Concussions are a real part of all sports and there is a risk for all athletes in all sports. We know that certain sports appear to be inherently more dangerous than others but the risk is always there.
When a player gets an injury it is always a difficult time. We always hate to see a player suffer any kind of injury but we have to come to grips with one very important distinction. A torn-up knee is a terrible thing but, even if it requires surgery, it is something that can easily be diagnosed and treated. There are ways to measure the damage done and there are very strong systems in place to repair the damage.
When it comes to traditional injuries like knees, ankles and shoulders, the advances the have been made are amazing. What used to be a year-long or longer recovery has been drastically shortened and the likelihood that a player will be better than ever is a realistic expectation.
Concussions are a whole different animal.
There is a lot more known now than there was years ago. Once upon a time we inhaled some smelling salts and lied to our coach and got right back on the field. It was a sign of toughness to “shake it off” and keep playing. Boy, oh boy, were we wrong.
Thanks to some highly publicized issues related to famous NFL players who have suffered life altering and life-ending consequences from concussions, we are all a lot more aware of the severity of concussions. But that doesn’t mean that we can’t do more.
How many softball players are diagnosed with a concussion during their career? Well, that is an interesting discussion and adds to the reason why I wanted to write this blog. There appears to be a high likelihood that many softball players are “shaking it off” a lot more than we are aware of.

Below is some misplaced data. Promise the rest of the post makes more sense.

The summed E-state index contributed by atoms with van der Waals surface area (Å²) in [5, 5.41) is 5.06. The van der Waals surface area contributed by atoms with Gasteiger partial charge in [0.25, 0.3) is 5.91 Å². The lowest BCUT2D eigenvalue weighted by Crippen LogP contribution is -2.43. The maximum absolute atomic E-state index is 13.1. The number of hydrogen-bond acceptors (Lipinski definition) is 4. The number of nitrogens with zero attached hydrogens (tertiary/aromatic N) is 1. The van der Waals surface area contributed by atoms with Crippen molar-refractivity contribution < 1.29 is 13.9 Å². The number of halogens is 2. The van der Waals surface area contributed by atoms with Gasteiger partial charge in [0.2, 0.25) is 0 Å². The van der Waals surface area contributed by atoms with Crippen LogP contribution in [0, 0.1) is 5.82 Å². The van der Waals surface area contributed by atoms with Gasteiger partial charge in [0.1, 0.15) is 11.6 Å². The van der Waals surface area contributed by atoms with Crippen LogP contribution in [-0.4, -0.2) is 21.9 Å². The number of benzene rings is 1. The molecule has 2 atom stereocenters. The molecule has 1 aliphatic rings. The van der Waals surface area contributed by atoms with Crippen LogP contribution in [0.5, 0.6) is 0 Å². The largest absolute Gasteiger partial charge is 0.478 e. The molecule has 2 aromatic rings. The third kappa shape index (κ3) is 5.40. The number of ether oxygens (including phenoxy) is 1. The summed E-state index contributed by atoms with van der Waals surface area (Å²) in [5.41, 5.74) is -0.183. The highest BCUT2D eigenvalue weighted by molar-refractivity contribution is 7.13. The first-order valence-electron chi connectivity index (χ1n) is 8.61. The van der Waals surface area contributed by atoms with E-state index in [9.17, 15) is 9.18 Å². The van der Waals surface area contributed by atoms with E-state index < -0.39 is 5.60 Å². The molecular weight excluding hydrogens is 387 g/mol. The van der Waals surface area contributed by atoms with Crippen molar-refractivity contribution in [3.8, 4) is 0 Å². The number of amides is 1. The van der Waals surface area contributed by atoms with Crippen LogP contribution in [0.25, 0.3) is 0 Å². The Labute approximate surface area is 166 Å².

A collision on the field, a hard slide where a runner’s head hits the defender or the ground, a pitched ball that hits a hitter in the helmet and hard landing when a player dives for a ball, and a fall over the temporary fence are just a few of the ways that a softball player might get concussed.
How often do we really pay attention when one of these things happens?
Not often enough. The symptoms are difficult to identify and we often aren’t even looking for them. We need to become more aware of the possibility of concussions, and I don’t mean the “knocked out cold” concussions, I mean the headache, stiff neck, feeling nauseated symptoms of what might be considered a very mild concussion.
There really are no mild concussions!!!
About the Author: Tory Acheson brings a wealth of knowledge to the Fastpitch Prep staff. He has coached at all levels of the game, including the last 25 years at the college level at the University of Wisconsin – Parkside, Tennessee Tech and Kennesaw State. He began his coaching career at the high school level spending 9 years Whitnall High School in Greenfield, Wis. and is now working as a professional softball instructor.